It’s okay to talk about suicide

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September is Suicide Awareness Month

Suicide is the second leading cause of death among people aged 10-34 in the U.S. Suicide is the 10th leading cause of death in the U.S. The overall suicide rate in the U.S. has increased by 31% since 2001. Thirty-one percent! Those facts alone should be reason enough for us to talk about it. Yet, we hesitate when it comes to any kind of mental health issue. Give us our high blood pressure, cancer, psoriasis, anemia, asthma, or migraine and we will talk about it all day. But depression, thoughts of suicide - not so much. We are embarrassed and afraid to talk about it, which is why it often goes unacknowledged and untreated. And why the suicide rate continues to climb. Identifying the problem is step one, doing something about it is next. This is National Suicide Prevention Awareness Month — a time to become aware of the causes and signs of suicide and the mental health issues that lead to it. Forty-six percent of people who die by suicide had a diagnosed mental health condition. Ninety percent of people who die by suicide had shown symptoms of a mental health condition, according to interviews with family, friends and medical professionals. That means someone was aware of the potential of suicide but nothing was done to stop it. These warning signs of suicide are indicators that a person may need help:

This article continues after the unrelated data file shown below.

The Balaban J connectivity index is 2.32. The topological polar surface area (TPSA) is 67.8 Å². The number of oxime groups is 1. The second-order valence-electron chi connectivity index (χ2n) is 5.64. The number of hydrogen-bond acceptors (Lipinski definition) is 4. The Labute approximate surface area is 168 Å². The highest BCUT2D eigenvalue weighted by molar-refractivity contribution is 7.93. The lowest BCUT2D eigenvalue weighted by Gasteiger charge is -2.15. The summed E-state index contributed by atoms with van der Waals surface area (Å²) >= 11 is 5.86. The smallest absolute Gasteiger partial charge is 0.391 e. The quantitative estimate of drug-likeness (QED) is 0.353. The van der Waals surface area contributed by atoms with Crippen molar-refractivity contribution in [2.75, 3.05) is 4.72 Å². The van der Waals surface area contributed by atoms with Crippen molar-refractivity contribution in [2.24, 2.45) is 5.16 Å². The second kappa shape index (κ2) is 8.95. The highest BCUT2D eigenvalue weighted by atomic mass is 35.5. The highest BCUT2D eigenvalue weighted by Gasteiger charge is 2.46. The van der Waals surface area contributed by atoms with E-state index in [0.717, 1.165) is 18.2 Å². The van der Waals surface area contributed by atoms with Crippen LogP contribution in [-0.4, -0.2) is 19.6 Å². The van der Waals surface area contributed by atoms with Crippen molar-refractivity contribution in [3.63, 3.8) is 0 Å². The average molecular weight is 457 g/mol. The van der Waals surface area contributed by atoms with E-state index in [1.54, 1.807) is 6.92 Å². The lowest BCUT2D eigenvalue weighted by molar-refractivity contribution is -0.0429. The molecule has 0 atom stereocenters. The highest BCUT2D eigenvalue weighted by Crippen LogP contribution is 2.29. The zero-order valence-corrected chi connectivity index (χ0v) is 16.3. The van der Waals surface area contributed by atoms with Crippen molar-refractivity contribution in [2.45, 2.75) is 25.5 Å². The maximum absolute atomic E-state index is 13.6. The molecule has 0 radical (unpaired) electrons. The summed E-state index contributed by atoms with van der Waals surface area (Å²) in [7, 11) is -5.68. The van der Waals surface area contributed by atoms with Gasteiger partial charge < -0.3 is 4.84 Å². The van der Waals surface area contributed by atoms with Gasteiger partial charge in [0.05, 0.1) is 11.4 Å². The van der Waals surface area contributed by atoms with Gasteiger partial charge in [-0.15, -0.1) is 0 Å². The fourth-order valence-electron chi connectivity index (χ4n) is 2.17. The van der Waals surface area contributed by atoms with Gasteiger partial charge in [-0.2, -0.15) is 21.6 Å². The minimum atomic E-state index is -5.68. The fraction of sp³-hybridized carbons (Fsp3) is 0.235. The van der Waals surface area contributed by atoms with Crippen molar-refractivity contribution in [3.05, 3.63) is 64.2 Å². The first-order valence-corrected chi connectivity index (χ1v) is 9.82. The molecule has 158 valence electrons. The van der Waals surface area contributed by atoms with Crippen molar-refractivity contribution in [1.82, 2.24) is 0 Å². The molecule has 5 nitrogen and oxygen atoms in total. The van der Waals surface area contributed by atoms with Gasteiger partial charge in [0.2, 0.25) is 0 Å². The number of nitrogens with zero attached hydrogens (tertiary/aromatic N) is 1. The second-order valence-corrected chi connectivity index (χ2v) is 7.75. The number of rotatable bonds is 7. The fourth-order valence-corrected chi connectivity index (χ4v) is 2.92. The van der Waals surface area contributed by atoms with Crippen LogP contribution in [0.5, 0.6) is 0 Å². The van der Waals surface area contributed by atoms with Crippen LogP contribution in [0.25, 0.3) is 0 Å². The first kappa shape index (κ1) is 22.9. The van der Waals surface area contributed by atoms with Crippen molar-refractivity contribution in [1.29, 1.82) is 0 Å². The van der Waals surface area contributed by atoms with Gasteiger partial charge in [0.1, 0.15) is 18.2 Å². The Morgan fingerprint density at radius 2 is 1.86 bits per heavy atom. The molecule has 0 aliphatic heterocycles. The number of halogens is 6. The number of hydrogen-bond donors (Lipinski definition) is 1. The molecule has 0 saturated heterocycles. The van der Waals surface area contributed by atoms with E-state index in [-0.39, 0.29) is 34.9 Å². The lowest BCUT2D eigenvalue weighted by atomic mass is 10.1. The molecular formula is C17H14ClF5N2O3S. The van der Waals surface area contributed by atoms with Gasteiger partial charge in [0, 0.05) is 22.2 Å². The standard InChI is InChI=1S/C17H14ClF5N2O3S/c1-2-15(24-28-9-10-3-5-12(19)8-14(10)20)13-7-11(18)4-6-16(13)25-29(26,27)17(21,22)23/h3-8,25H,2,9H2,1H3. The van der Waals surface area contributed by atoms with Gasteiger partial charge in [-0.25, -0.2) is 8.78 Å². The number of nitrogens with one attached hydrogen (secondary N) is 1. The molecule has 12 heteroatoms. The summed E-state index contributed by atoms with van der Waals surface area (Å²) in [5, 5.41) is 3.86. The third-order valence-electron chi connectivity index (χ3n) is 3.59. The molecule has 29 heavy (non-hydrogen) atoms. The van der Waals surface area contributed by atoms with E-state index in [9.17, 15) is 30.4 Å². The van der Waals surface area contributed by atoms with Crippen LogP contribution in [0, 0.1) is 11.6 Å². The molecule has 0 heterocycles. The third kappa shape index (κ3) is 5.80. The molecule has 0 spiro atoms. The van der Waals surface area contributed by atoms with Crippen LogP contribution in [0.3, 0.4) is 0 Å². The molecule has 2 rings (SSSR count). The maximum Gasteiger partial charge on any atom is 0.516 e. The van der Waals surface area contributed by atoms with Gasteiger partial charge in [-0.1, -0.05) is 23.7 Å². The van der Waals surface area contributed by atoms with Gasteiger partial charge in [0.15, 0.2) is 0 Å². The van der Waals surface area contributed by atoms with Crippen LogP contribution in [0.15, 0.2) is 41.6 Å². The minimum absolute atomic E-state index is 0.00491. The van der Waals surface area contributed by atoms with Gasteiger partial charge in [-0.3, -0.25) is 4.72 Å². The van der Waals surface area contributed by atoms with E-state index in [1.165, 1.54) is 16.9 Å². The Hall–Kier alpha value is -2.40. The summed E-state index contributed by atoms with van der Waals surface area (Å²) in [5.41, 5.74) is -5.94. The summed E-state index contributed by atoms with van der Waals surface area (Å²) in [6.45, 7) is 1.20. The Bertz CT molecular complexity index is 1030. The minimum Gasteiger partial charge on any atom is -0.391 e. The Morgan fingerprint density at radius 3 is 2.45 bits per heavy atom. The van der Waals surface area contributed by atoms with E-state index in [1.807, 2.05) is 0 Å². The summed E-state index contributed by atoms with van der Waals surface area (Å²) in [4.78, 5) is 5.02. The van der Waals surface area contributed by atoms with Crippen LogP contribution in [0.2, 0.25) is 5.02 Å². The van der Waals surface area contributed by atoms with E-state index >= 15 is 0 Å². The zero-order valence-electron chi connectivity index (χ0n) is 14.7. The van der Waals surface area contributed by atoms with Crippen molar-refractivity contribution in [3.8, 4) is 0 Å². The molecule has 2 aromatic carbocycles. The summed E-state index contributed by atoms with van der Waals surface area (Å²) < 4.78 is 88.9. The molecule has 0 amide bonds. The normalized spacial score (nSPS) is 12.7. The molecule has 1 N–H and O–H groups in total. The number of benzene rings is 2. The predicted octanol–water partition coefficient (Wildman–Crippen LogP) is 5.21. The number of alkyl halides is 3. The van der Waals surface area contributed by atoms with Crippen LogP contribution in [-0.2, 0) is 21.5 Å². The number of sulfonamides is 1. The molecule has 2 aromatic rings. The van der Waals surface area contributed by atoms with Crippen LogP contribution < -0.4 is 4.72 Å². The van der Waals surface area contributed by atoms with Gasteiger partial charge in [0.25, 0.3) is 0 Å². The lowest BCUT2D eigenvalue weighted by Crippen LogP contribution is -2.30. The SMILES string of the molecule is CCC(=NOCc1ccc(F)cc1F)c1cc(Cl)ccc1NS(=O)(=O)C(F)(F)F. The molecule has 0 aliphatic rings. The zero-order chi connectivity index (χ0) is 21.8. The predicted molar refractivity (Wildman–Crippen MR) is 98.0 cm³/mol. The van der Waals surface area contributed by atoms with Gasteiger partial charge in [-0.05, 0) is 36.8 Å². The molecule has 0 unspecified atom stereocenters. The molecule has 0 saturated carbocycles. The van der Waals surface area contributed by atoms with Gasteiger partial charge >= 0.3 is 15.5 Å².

• Talking about wanting to die or to kill oneself;

• Looking for a way to kill oneself;

• Talking about feeling hopeless or having no purpose;

• Talking about being a burden to others;

• Increasing the use of alcohol or drugs;

• Acting anxious, agitated, or reckless;

• Sleeping too little or too much;

• Withdrawing or feeling isolated;

• Showing rage or talking about seeking revenge; and

• Displaying extreme mood swings. We should all be aware of these warning signs AND take action on behalf of ourselves or someone else by calling the National Suicide Prevention Lifeline at 800-273-TALK (8255) or 911, where help is available.

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